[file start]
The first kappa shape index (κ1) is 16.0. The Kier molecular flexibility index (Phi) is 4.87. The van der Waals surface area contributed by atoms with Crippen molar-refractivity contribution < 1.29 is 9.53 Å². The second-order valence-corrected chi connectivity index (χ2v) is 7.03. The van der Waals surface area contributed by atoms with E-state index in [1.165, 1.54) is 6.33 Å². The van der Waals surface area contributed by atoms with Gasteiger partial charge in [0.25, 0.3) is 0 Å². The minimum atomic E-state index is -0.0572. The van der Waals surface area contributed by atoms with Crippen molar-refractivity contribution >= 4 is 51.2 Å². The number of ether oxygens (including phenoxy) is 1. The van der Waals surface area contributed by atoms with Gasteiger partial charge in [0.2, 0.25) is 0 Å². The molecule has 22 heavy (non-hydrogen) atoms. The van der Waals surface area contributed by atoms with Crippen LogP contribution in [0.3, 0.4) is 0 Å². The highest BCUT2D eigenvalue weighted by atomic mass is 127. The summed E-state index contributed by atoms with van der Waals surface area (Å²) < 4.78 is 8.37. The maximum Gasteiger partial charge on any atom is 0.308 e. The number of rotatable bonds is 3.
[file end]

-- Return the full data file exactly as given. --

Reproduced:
The first kappa shape index (κ1) is 16.0. The Kier molecular flexibility index (Phi) is 4.87. The van der Waals surface area contributed by atoms with Crippen molar-refractivity contribution < 1.29 is 9.53 Å². The second-order valence-corrected chi connectivity index (χ2v) is 7.03. The van der Waals surface area contributed by atoms with E-state index in [1.165, 1.54) is 6.33 Å². The van der Waals surface area contributed by atoms with Gasteiger partial charge in [0.25, 0.3) is 0 Å². The minimum atomic E-state index is -0.0572. The van der Waals surface area contributed by atoms with Crippen molar-refractivity contribution >= 4 is 51.2 Å². The number of ether oxygens (including phenoxy) is 1. The van der Waals surface area contributed by atoms with Gasteiger partial charge in [0.2, 0.25) is 0 Å². The molecule has 22 heavy (non-hydrogen) atoms. The van der Waals surface area contributed by atoms with Crippen LogP contribution in [0.3, 0.4) is 0 Å². The highest BCUT2D eigenvalue weighted by atomic mass is 127. The summed E-state index contributed by atoms with van der Waals surface area (Å²) < 4.78 is 8.37. The maximum Gasteiger partial charge on any atom is 0.308 e. The number of rotatable bonds is 3.